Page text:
Tuesday, 18 August 2009 - 8:46 pm


Dale came to talk to me today. He’s a private guy, though not in the way that Thorpe is, so I wondered what was up when he came to give me a hand where we wouldn’t be overheard.

I haven’t spent much time with him since he recovered from his shambler-inflicted injuries; I’ve been preoccupied, mostly with all the stuff around Ben. Before then, our exchanges were underpinned by his pain as I changed dressings and checked wounds. He always made an effort to keep his spirits up, though, always tried to bear a smile, even if it was strained. Or he’d make jokes of the subtle, wry kind.

Today, while we were looking through pillaged cupboards for any scraps of food that might be hiding, he couldn’t find that smile. He kept glancing at me, until I eventually gave in and asked him what was going on.

“The others told me what you did,” he said. “For me, at the landslide.”

I stared at him as I tried to figure out what he meant, what might matter that much to him. Then I remembered the CPR, the taste of dirt and growing dizzy as I tried to give him oxygen. They’d had to pull me off him when he came around. And then Dillon–

“I’m the only one who knows how.” It wasn’t the most inspired response, but it was all I could come up with on short notice. I hadn’t noticed how intent his eyes could get before then. They’re blue and just a little bit green.

“Yeah, but you still saved my life.” He shrugged and that strained smile ghosted past us. “I just wanted to… thank you.”

I hadn’t even realised. In all the hurt that followed, that one little fact had slipped right past me. Something small and hard swelled in my chest as I looked up at Dale and realised that he was right: I had saved him. I couldn’t save the ones closest to me, but I did save someone. It felt like that had to mean something, though I’m still figuring out what.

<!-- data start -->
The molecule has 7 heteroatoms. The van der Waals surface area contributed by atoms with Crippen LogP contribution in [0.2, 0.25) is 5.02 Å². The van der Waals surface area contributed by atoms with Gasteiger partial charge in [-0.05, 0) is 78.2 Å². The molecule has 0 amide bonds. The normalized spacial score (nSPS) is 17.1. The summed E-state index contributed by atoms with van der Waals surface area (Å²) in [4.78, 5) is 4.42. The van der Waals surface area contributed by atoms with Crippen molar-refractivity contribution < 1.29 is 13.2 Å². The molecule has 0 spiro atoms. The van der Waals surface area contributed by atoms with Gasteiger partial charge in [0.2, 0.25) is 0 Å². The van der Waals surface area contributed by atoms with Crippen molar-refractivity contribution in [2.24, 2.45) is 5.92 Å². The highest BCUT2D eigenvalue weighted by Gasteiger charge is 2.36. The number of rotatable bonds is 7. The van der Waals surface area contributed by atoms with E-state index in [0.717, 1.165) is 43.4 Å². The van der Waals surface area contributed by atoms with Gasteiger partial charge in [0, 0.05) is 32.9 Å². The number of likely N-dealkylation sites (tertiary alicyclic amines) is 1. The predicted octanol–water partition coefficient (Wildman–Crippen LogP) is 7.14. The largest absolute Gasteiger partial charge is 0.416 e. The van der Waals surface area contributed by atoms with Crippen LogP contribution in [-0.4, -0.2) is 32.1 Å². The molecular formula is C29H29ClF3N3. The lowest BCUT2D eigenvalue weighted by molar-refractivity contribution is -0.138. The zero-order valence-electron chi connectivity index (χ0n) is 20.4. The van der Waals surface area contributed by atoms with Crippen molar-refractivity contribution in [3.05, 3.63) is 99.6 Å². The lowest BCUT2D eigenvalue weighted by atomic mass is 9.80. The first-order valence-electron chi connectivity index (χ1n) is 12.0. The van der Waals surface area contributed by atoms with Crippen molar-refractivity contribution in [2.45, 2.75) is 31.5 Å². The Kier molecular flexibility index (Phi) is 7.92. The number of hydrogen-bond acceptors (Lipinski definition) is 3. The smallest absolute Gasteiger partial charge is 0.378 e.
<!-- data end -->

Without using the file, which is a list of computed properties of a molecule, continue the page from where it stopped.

I didn’t want to make a big thing out of it, though; we all kept each other safe. And my tongue didn’t quite know what to do with itself.

“We’re all in this together.” I felt so lame. But what was I supposed to say? “Look after each other, you know?”

I went to pat his arm and he flinched. That was when I realised he was hurt – we were all battered by the landslide, flesh and bone bruised by the rocks and weight of earth, but he had been buried and hauled out rougher than any of us. I hadn’t even checked to see if there were any serious injuries at the time; I was too caught up in Dillon. Today, though, I had the chance to catch up with that. I made Dale show me his arm, saw the familiar swelling and bruising, and went to dig out the forearm brace I had at the bottom of my pack.

I paused when I got it out. I remembered, so clearly, the first time I saw it. My wrist was so sore, and Dillon had found the brace in the hospital and brought it to me. He had looked like such a good puppy when he handed it over and that alone had made me feel better about being broken.

I didn’t want to give it up. It felt like a part of us, Dillon and me, and there were so few left within my reach. But it was silly – just an object we had shared, one I had stained in the weeks that followed that moment, and Dale needed it. I put it on him before I changed my mind. He saw my hesitation and asked if I was all right. So I told him. There didn’t seem any point in beating about the bush. His face fell, but I fastened the straps anyway. It’s not like anyone else was using it.

After Dale’s hurts were dealt with, I went to check on everyone else. Late, but at least I got there in the end. I hadn’t even realised how many of us were still mud-coloured and smeared with the dirt that tried to swallow us. We’re clay people, different shapes made from the same pressed earth.

I’d do anything for a shower. There’s plenty of soap but no water to spare. I think that sums us up perfectly: so many intentions but a vital piece missing.

We have enough to drink, enough to get by. That will have to do for now.